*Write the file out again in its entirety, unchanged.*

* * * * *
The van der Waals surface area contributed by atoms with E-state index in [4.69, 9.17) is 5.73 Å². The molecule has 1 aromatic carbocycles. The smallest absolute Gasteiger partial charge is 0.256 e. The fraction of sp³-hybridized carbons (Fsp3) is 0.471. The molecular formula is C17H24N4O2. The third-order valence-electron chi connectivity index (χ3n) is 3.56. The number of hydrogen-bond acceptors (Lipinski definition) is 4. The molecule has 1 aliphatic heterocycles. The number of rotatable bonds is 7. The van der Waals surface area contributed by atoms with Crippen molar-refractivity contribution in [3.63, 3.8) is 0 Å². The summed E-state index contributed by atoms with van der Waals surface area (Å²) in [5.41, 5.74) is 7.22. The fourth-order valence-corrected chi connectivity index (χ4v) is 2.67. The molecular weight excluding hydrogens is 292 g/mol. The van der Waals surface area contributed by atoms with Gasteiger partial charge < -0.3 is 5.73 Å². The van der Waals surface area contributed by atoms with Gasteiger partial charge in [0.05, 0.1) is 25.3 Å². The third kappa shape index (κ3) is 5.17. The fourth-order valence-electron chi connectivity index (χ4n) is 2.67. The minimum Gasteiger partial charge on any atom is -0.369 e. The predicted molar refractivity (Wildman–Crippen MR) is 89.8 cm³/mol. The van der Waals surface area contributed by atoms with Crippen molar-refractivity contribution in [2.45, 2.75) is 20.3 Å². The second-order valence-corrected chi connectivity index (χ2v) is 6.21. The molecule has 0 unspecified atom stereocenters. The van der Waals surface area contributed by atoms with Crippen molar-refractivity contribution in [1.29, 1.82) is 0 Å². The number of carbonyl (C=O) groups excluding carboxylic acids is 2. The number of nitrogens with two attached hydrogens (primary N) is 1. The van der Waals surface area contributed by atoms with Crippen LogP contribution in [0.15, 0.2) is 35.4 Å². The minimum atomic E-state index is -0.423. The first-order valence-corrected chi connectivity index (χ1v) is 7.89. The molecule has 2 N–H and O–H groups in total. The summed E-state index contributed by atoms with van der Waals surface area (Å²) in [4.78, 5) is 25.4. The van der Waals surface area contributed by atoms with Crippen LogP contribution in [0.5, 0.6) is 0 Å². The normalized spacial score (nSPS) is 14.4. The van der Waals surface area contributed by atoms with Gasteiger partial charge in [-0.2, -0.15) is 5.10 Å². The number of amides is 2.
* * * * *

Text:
The van der Waals surface area contributed by atoms with E-state index in [4.69, 9.17) is 5.73 Å². The molecule has 1 aromatic carbocycles. The smallest absolute Gasteiger partial charge is 0.256 e. The fraction of sp³-hybridized carbons (Fsp3) is 0.471. The molecular formula is C17H24N4O2. The third-order valence-electron chi connectivity index (χ3n) is 3.56. The number of hydrogen-bond acceptors (Lipinski definition) is 4. The molecule has 1 aliphatic heterocycles. The number of rotatable bonds is 7. The van der Waals surface area contributed by atoms with Crippen molar-refractivity contribution in [3.63, 3.8) is 0 Å². The summed E-state index contributed by atoms with van der Waals surface area (Å²) in [5.41, 5.74) is 7.22. The fourth-order valence-corrected chi connectivity index (χ4v) is 2.67. The molecular weight excluding hydrogens is 292 g/mol. The van der Waals surface area contributed by atoms with Gasteiger partial charge < -0.3 is 5.73 Å². The van der Waals surface area contributed by atoms with Gasteiger partial charge in [0.05, 0.1) is 25.3 Å². The third kappa shape index (κ3) is 5.17. The fourth-order valence-electron chi connectivity index (χ4n) is 2.67. The minimum Gasteiger partial charge on any atom is -0.369 e. The predicted molar refractivity (Wildman–Crippen MR) is 89.8 cm³/mol. The van der Waals surface area contributed by atoms with Crippen molar-refractivity contribution in [2.45, 2.75) is 20.3 Å². The second-order valence-corrected chi connectivity index (χ2v) is 6.21. The molecule has 0 unspecified atom stereocenters. The van der Waals surface area contributed by atoms with Crippen molar-refractivity contribution in [1.29, 1.82) is 0 Å². The number of carbonyl (C=O) groups excluding carboxylic acids is 2. The number of nitrogens with two attached hydrogens (primary N) is 1. The van der Waals surface area contributed by atoms with Crippen LogP contribution in [0.15, 0.2) is 35.4 Å². The minimum atomic E-state index is -0.423. The first-order valence-corrected chi connectivity index (χ1v) is 7.89. The molecule has 2 N–H and O–H groups in total. The summed E-state index contributed by atoms with van der Waals surface area (Å²) in [4.78, 5) is 25.4. The van der Waals surface area contributed by atoms with Crippen LogP contribution in [0.5, 0.6) is 0 Å². The normalized spacial score (nSPS) is 14.4. The van der Waals surface area contributed by atoms with Gasteiger partial charge in [-0.2, -0.15) is 5.10 Å². The number of amides is 2.